Edit: we were many to compose our answer at the same time. And I had forgotten about the battery type... [Embarrassed]

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pete_gc
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Icon 1 posted January 08, 2007 10:41      Profile for pete_gc     Send New Private Message       Edit/Delete Post   Reply With Quote 
ya i'd never mix different types of batteries with the charger im not that stupid [Wink] they're AA & AAA, both 1.2v, different strengths but that ok [Smile] the only thing i see different is the model, my originals say HHR-3EPA and the new ones say HR-3U. as well as AA (R6) vs AA HR6. have no clue what that junk means [Frown]

btw, thanks for the quick replies [Smile]

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stevenback7
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Icon 1 posted January 08, 2007 12:08      Profile for stevenback7   Author's Homepage     Send New Private Message       Edit/Delete Post   Reply With Quote 
Blazin ____ just remember that with rechargeable batteries that if u haven't charged them for awhile and u suddenly want to use them it will take a couple of charges (ie. let the battery run in the device till empty and then charge again) before it reaches its full capacity again. I've known a couple of people who have just trown away a couple good rechareble batteries because they forgot about having to charge it a couple of times after long period of not using it.

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pete_gc
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Icon 1 posted January 08, 2007 12:36      Profile for pete_gc     Send New Private Message       Edit/Delete Post   Reply With Quote 
you geeks rock [Smile] this will be my new "when im stupid and cant figure something out and i dont know where else to turn" forum [Big Grin]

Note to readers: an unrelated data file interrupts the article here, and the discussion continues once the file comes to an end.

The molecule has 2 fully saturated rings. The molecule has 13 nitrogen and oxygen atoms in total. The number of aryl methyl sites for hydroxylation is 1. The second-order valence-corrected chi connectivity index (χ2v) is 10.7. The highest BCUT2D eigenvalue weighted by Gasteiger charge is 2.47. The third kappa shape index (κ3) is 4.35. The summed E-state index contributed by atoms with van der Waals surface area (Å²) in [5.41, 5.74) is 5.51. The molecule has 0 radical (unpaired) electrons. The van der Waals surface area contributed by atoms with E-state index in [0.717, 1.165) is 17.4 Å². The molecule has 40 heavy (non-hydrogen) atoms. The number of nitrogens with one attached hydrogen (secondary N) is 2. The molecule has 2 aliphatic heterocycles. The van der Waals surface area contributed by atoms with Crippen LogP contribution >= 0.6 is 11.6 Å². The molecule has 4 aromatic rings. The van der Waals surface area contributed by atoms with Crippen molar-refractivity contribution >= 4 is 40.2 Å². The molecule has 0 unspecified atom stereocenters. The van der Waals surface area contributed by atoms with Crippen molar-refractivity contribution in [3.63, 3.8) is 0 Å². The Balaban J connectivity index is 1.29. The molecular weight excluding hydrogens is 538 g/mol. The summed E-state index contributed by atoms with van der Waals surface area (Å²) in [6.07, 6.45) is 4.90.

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csk

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Icon 1 posted January 09, 2007 00:55      Profile for csk     Send New Private Message       Edit/Delete Post   Reply With Quote 
quote:
Originally posted by Tom- geeking around:
If we're talking about the AA or AAA kind of rechargeable batteries that you put into your vibrator (or whatever, I don't wanna know), as long as the charger is made for ni-mh or Ni-Cd type AA or AAA or whatever size battery it'll be FINE.
You shouldn't charge mixed types in one batch though, like - don't charge 3 ni-cd and one ni-mh.
Also, try to match capacity when charging..

Actually, at least three adult stores I've been in have told me that you should only use standard non rechargeable batteries in vibrators, preferably the cheap $2 store variety. Apparently using rechargeables blows the motor in them. Rechargeables are slightly different voltage-wise to the equivalent non rechargeable so this could well be correct.

As for the original question, my understanding is that it depends on the charger. If a charger does Ni-Cad or NiMh only, don't put the other sort in. If it does both there's usually a switch to toggle between them. Also, NiMh have no memory effect (so doesn't matter when during the discharge cycle you recharge them), but NiCad do (so drain them fully before recharging). However, NiMh will lose charge over time if not used straight away. Finally, overcharging is bad. You may have to manually turn the charger off after a time if it's not a "smart" one.